Energy Price Review – arguments against electricity pricing

Posted 1 May 2019 by David Spratt

In 2009 a visiting expert on commodity studies from Stanford University, Professor Frank A Wolak, opined that each year New Zealand’s electricity consumers were paying around $700 per household more than they should.

This figure also applied to the tens of thousands of small businesses using small amounts of electricity. What followed was a studied silence from the industry.

Government’s Energy Price Review

In April 2018 after years of consumer electricity prices continuing to rise at a rate far exceeding inflation, the Minister of Energy and Resources appointed Miriam R Dean QC to, among other things, conduct an energy price review. The aims included investigating whether the electricity market, as it exists at present, is delivering fair and equitable electricity pricing.

There has subsequently been a great deal of debate and finger-pointing as to just who is responsible for an electricity market that delivers average monthly bills of around $300 to Kiwi households, while our Melbourne, Australia, cousins are charged roughly the same price per quarter!

All this while Aussie generators are burning expensive and polluting coal, gas and oil to meet demand, and we mainly use sustainable hydro generation that has paid for itself many times over.

Business Impacts

As business people, we are not immune from this unresponsive market. Our staff are consumers too and their budget pressures impact wage demands. We are also just the last cab off the rank when it comes to increased electricity price charges.

If you signed a new, fixed price, 24-month electricity contract last September you will now be paying around 20 per cent less for electricity than if you signed a similar contract today. Everything indicates that this trend in the commercial market will continue as the industry continues to “adjust” prices skywards.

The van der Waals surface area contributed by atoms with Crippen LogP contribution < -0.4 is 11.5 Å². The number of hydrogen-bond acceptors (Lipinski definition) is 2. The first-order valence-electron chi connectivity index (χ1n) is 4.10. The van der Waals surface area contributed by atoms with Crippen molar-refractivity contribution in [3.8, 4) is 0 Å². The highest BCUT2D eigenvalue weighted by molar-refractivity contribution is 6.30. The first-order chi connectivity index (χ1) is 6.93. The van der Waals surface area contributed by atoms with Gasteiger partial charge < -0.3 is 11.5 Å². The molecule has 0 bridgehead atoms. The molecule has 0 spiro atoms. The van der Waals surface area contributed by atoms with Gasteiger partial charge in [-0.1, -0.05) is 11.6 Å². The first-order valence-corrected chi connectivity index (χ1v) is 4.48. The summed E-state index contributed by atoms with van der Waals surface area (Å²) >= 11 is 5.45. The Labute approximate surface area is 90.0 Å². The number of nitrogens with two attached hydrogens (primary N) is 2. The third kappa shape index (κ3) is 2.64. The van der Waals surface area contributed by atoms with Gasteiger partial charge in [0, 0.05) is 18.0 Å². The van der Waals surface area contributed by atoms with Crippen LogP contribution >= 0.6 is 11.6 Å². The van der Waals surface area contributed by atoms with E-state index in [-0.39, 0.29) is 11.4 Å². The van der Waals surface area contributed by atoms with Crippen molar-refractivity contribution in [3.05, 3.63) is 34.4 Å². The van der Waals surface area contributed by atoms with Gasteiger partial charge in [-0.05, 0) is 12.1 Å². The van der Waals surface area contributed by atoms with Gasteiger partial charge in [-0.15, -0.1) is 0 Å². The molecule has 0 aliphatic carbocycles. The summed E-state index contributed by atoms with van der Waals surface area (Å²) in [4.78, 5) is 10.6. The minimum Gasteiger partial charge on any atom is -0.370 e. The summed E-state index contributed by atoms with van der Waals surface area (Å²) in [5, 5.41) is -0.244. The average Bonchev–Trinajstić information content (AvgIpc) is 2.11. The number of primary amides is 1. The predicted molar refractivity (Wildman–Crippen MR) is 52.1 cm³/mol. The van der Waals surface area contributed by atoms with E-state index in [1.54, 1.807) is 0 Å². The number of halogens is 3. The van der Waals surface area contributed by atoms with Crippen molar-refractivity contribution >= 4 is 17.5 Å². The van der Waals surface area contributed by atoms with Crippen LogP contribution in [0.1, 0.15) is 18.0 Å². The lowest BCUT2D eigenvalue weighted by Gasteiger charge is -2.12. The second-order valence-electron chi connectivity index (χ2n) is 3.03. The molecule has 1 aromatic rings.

The Power Players

There are several players that influence our electricity market. Let’s start with the retailers. Most of us are aware of so-called “prompt payment discounts” that offer between 10 and 20 per cent lower pricing if we pay on time. For individuals or businesses under financial pressure these discounts can often be unattainable as the need to pay staff, taxes or put food on the table trumps their ability to pay by a given date.

What many of us don’t realise is that these discounts are often not discounts at all. The retailer has just loaded the “discount” onto their usual rate, leaving the late payer under even more cost pressure.

To their credit Meridian announced an end to this practice last September. The price review panel chimed in last month and called for an end to this practice altogether.

To Switch or Not to Switch?

There are also the much advertised switching campaigns that try to persuade consumers and small businesses to switch suppliers in the hope of getting a better deal. This is a complete fallacy for small businesses and households under financial pressure. While retailers are only too happy to accept businesses or individuals with good credit records, they simply decline switch applications from distressed payers.

It could be said that’s the outcome of paying bills late but in many cases credit checks will, at a time when they need to watch every dollar, exclude people or businesses from beneficial pricing.

Many retailers have also, until recently, offered significant incentives to stop customers from switching. Fair enough, you might think, except that businesses that pay their bills on time and loyally stick with their preferred supplier are not offered these incentives, and so end up paying more despite being great customers.

This, along with many other structural impediments, is exactly why Ms Dean QC and her team are finally taking a long, hard look at how our electricity market functions. This year’s energy price review should prove interesting!

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